What is the marginal cost of making a payday loan? Or any other type of loan? The answer to this question should help to answer a question about interest rates on loans raised in the Buttonwood column of The Economist, November 30, 2013 issue. What interest rates should lenders be allowed to charge?
Unfortunately loans and credit are complicated beyond simple economics because the making of loans is an instrument of exploitation even to the point of slavery and because credit is involved in how we create money.
Economic theory tells us that so long as there is competition the price of a product should be equal to the marginal cost of producing that product. Therefore for loans the marginal cost would be the cost to the lender of acquiring the money to loan (i.e. the interest paid to the depositor of for payday lenders to their source of funds) plus the operating costs and the cost of loans written off. The legitimate interest rate to charge on a loan should be easy to calculate and for banks we can compare the rates they pay on deposits and the rates they charge for loans.
It appears the need for credit is almost universal at least in large-scale economies. I’m not sure about hunting and gathering groups which practice a sharing economy. It appears there has always been a need for short-term lending of the type done by payday lenders.
The problem is that the making of loans can be an instrument of exploitation. One of the quickest ways to get control over a person is to lend them some money. In peasant societies people borrow to put on funerals and weddings and if they cannot repay they sometimes find themselves in slavery.
In our own society there are probably lots of people with dreams of doing something other than the daily employment but they are unable because of their debt load. All this consumer debt works as an instrument of social control for the one percent. So long as we are in debt we work to support their goals and interests rather than for our own. If a person wants to be truly free one should try to live without borrowing.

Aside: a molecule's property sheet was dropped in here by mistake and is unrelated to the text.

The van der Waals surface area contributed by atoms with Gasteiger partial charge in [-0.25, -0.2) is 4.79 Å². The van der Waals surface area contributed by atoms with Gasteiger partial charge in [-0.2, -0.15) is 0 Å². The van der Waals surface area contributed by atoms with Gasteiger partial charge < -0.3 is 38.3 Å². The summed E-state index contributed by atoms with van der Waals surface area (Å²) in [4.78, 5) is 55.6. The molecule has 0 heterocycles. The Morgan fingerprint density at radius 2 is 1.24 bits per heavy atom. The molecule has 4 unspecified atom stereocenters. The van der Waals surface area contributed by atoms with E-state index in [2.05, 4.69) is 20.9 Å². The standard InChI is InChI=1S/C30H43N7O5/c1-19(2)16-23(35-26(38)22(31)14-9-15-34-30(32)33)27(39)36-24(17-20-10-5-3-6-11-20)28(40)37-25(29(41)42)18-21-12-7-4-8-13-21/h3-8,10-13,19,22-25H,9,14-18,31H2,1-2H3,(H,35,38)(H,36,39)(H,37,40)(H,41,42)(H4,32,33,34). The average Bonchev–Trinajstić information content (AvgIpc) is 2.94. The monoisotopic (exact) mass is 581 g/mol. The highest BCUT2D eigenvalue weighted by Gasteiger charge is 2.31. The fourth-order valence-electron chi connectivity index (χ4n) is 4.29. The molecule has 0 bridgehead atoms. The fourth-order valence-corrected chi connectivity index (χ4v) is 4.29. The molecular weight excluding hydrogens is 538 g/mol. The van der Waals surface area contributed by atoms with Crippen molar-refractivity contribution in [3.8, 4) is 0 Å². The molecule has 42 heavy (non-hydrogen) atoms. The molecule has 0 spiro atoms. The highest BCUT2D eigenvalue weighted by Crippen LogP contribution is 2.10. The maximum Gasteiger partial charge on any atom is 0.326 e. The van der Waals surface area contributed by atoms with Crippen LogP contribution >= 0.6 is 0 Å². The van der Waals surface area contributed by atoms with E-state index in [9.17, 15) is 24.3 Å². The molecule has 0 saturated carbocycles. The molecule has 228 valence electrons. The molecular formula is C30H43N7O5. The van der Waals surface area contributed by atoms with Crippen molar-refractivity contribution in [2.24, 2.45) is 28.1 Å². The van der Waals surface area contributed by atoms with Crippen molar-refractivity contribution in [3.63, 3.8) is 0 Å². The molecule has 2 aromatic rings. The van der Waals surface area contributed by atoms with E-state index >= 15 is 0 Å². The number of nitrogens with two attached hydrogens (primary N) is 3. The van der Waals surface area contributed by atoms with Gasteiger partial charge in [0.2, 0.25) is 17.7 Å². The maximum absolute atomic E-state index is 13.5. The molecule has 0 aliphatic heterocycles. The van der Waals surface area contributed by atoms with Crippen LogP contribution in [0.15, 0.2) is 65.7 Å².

As for payday loans Mr./Mrs./Miss/Ms Buttonwood says:
“Provided the terms of the loan are made clear, then it should be up to borrowers to decide whether to accept the costs involved. An interest rate is simply the price of money.”
Once again this is simple economics without the human factor. For many people there are times when it may not be easy “to decide whether to accept the costs involved.”
The other complication with lending is that our money supply is based on fractional reserve loans by financial institutions. As money is essential for the exchange of goods and services it is also essential that we carry a debt load. Says Buttonwood
“But businesses and consumers are positively encouraged to borrow. Indeed, when debt growth slows, as it has in recent years, an air of panic develops about how to get it going again.”
There are a number of problems with the fractional reserve method of creating money, most of which have been discussed elsewhere on this weblog and especially in the essay “LETS go to market: Dealing with the economic crisis.” Basically it is a Ponzi scheme which is urgently in need of reform.
The reform proposed in that essay, a national Local Exchange Trading System (LETS) should also help with the need for short-term credit. It would be a lot less exploitive as no interest would be charged and control over the money supply would be in the hands of all people. A national LETS system would transfer a lot of economic decision-making from bankers and governments to individuals.
There are consumer loans and there are business loans. Loans are a transfer of purchasing power from one person to another and interest is compensation for the transfer. A LETS system should take care of the need for short-term consumer credit. The compensation for business loans should come out of the profits in which case they should be considered equity.
Back to the question of caps on interest charged on payday loans. Is it the role of government to prevent some of its citizens from exploiting others? If yes, then governments should limit interest rates charged (marginal cost is a guideline) or find another way of creating money so that the need for short-term consumer credit is easily satisfied.
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